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Thread: How much would you charge?

  1. #1
    Senior Member ladygen's Avatar
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    Someone has asked me to make them a wallhanging - the one they have seen took me a good 40+ hours to make. They know they'll be paying for fabrics, but how do you decide how much to charge for the work?

    We have not yet decided what the pattern will be, but I know that will affect how much to charge, I just have NO idea where to start beyond that.

    Any ideas? I'd love some help with this!

  2. #2
    Power Poster RedGarnet222's Avatar
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    I think this subject has come up before. The amount is never enough, really that you would make off of makig a quilt for a friend. It is a labor of love in the end. I would try for at least minimum wage, if you can get it from her. People just don't realize what it takes ot make a quilt.
    I solved the problem once with a barter. She knitted a sweater for my grand daughter snd I made her a baby quilt. I loved that sweater. She really put herself into it. It was a win win situation.

  3. #3
    Super Member Oklahoma Suzie's Avatar
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    Quote Originally Posted by RedGarnet222
    I think this subject has come up before. The amount is never enough, really that you would make off of makig a quilt for a friend. It is a labor of love in the end. I would try for at least minimum wage, if you can get it from her. People just don't realize what it takes ot make a quilt.
    I solved the problem once with a barter. She knitted a sweater for my grand daughter snd I made her a baby quilt. I loved that sweater. She really put herself into it. It was a win win situation.
    I agree.

  4. #4
    Senior Member ladygen's Avatar
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    The couple do know how much goes into it - they've seen me working on various pieces, and her mother quilts, though her arthritis is hampering her hobby and she doesn't do what they want on their wall. Also, she's not so much a friend as someone I have worked with. They're willing to pay whatever it's worth, I just don't know how to go about figuring out what it's worth. They've been debating paying upwards of $1500 for a piece of art to fill this wall, so I know whatever I charge will be fine with them.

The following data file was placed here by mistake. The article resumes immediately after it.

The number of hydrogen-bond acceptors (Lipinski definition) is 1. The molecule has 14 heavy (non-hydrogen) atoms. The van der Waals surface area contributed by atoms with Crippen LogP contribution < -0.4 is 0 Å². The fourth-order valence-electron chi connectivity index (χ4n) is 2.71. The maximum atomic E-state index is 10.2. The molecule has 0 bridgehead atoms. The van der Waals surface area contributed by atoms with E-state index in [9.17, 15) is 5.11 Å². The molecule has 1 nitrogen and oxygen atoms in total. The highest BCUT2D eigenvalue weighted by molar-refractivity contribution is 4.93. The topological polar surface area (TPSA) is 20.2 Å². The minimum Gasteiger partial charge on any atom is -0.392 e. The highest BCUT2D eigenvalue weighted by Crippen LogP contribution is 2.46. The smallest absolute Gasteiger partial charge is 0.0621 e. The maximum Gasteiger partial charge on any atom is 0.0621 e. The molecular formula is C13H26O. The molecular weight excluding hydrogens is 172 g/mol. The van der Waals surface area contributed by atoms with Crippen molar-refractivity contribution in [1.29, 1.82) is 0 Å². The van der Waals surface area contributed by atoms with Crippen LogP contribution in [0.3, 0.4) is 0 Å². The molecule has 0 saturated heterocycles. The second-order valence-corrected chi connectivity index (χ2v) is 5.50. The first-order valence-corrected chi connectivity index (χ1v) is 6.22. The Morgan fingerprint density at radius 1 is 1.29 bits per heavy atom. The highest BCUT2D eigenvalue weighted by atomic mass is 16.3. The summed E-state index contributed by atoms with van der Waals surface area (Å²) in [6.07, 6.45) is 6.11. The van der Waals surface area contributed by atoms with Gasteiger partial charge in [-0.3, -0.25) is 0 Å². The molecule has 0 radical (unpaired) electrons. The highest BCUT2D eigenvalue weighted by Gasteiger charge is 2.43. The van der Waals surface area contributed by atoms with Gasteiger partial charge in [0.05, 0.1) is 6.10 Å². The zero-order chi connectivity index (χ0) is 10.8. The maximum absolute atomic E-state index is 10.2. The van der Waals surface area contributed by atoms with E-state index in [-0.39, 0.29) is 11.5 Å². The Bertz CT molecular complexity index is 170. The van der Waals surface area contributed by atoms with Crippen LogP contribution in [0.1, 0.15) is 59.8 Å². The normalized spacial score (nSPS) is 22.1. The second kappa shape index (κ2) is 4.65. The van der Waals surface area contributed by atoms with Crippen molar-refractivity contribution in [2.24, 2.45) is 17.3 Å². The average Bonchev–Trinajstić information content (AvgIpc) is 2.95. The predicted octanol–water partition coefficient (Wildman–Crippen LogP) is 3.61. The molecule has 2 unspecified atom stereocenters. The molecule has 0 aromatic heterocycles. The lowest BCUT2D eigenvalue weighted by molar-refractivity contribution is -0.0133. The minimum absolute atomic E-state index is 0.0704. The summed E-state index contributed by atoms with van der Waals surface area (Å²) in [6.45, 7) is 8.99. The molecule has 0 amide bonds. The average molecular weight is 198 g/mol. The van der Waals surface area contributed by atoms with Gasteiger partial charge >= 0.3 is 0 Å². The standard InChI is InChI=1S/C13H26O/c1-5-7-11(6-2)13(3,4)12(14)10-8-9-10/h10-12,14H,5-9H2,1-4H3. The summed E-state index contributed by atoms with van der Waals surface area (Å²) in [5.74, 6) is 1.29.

Do I charge by the hour, or is there another means of coming to a total that I haven't thought of?

    (My apologies for any typos... Typing on my phone isn't easy!)

  5. #5
    Marjpf's Avatar
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    I was told once that the rule of thumb is twice the price of the fabric, so if fabric is $50 - your labor would be $100. But that sure doesn't sound like enough for 40 hours of work. I would go with $10 per hour plus supplies.

  6. #6
    Senior Member AtHomeSewing's Avatar
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    Well, Libby Leman told us she charges $400 a square foot for her quilts, and has no problem receiving that much. Of course she is an award-winning quilt artist, having a quilt chosen as one of the Best 100 American Quilts of the 20th Century.

    I would not make a quilt for minimum wages. On the other hand we don't have the resume Libby does, at least I sure don't! :D But, it does give you an idea of what "art" can be worth. So, your quilt (art) is worth whatever you think it is, don't undersell yourself.

    Have you considered having other one (the one they watched you make) appraised?

  7. #7
    Power Poster BellaBoo's Avatar
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    The rule use to be labor was 3 x the cost of supplies. That is a good place to start. Some base it on the retail cost of the supplies and some base it on actual cost.

  8. #8
    Super Member ghostrider's Avatar
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    It is fairly standard for art quilt prices to be set based on a rate per square foot with the rate being dependant upon your "standing" as an artist...beginning, emerging, established, or master. Average prices for pieces by beginning art quilters, those who have sold relatively few works but may have received some local attention, start at $50 per square foot. That is inclusive of materials, of course.

  9. #9
    Super Member LucyInTheSky's Avatar
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    Quote Originally Posted by AtHomeSewing
    Well, Libby Leman told us she charges $400 a square foot for her quilts, and has no problem receiving that much. Of course she is an award-winning quilt artist, having a quilt chosen as one of the Best 100 American Quilts of the 20th Century.
    $400 per square foot?!?! OMG! I thought $100 for long arm quilting is crazy expensive

  10. #10
    Super Member jljack's Avatar
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    OK, but using the $50 a square foot, a 48" x 60" quilt would be $1200? Hummm, I think that might be a bit much, unless you are an award winning quilter. I would think up to $500 would be about right....anyway, that's what I would think about. I have a friend here in CA who has winning quilts, and she charges up to $700 for a bed size quilt with custom quilting. So....I don't know. You would have to consider the local market, too, I think.

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